Currently, the airline employs the Boeing 777 aircraft to operate its three daily flights each to Mumbai and Delhi. "One of these flights in both these airports will be operated by an A380 aircraft from May 30 onwards," said a source.
"The Singapore Airlines flight that lands in Mumbai at 9.55 pm and departs at 12.25am is likely to be operated with the A380. The DGCA has not yet confirmed the slot," he added.
Singapore Airline along with its subsidiary SilkAir operates 107 weekly flights from 11 cities in India.
David Lau, general manager, India, Singapore Airlines said: "We are keen to fly the A380 to India and are currently evaluating our plans. We'll be in a position to confirm details once plans are firmed up."
The A380, the largest passenger carrier in the world, is distinguishable by its two decks that run along the length of its fuselage. What makes the A380 an attention grabber is also the fact that it can ferry up to 853 economy-class passengers, which is an ambitious number for any vehicle of public transport. Rajdhani Express, for instance, has only 750 seats. For now, the ten airlines that operate it do so in three class configurations of first, second and third class and so the aircraft flies with about 500 to 550 seats.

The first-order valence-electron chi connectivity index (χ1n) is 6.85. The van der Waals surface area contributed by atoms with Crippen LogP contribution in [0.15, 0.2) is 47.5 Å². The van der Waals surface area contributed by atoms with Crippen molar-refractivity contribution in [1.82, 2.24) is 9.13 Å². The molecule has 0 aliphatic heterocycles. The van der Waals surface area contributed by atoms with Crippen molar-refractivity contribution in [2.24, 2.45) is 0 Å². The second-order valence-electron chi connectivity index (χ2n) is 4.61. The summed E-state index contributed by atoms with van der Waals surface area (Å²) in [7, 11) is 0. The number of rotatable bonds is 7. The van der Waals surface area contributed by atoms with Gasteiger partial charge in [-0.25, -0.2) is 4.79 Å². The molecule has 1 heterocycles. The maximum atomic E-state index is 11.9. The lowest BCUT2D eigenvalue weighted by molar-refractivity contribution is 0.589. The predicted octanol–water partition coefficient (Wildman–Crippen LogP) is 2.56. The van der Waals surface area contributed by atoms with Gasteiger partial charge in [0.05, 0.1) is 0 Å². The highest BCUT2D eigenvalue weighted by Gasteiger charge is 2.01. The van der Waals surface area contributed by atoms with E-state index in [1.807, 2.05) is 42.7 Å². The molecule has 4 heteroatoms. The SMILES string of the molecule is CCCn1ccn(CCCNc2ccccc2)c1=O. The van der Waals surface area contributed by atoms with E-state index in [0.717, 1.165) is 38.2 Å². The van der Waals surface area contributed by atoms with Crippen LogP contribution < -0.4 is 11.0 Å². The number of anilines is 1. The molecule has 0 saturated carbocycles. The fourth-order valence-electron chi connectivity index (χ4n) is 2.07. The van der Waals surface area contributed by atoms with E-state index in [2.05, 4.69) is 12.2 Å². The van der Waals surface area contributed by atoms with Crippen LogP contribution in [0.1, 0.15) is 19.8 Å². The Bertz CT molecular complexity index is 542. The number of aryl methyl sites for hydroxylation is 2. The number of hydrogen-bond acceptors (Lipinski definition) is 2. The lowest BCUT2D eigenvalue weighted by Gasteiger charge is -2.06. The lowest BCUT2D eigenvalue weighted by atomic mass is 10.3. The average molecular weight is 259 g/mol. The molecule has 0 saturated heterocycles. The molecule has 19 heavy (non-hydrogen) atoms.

Currently, there are 124 A380s in operation worldwide, including the 19 A380s owned by Singapore Airlines. None of the Indian carriers operate this aircraft, which is why the Indian government had restricted the superjumbo's entry into the country.
Indian carriers fear that the foreign airlines with their humungous A380s will devour their market. On January 27 the ministry of civil aviation lifted the ban to allow foreign airlines to operate A380 flights into India. With that began the guessing game as the Indian aviation industry watched every relevant development to know which of the three interested foreign carriers will be the first to launch A380 flights into India. The front runner was Dubai-based Emirates, followed by Singapore Airlines and Lufthansa.
While the Singapore Airlines' inaugural flights will be met with much fanfare at the Mumbai and Delhi airports, what needs to be registered here is that the superjumbo would be flying into India over six years after it began its commercial passenger flight operations. Singapore Airlines, the launch customer got its first A380 in October 2007. To date some 50 million passengers have already flown on an A380 as every five minutes, an A380 either takes off or lands at one of the 34 airports where it operates today.
Compare that to the India launch of the other most recognizable passenger aircraft in the world, the Boeing 747, popularly called the jumbo jet. It began operating commercial flights in 1970 with Pan Am as its launch customer. A year later, national carrier Air India, which had placed an order for ten Boeing 747s, brought in the first jumbo jet into country.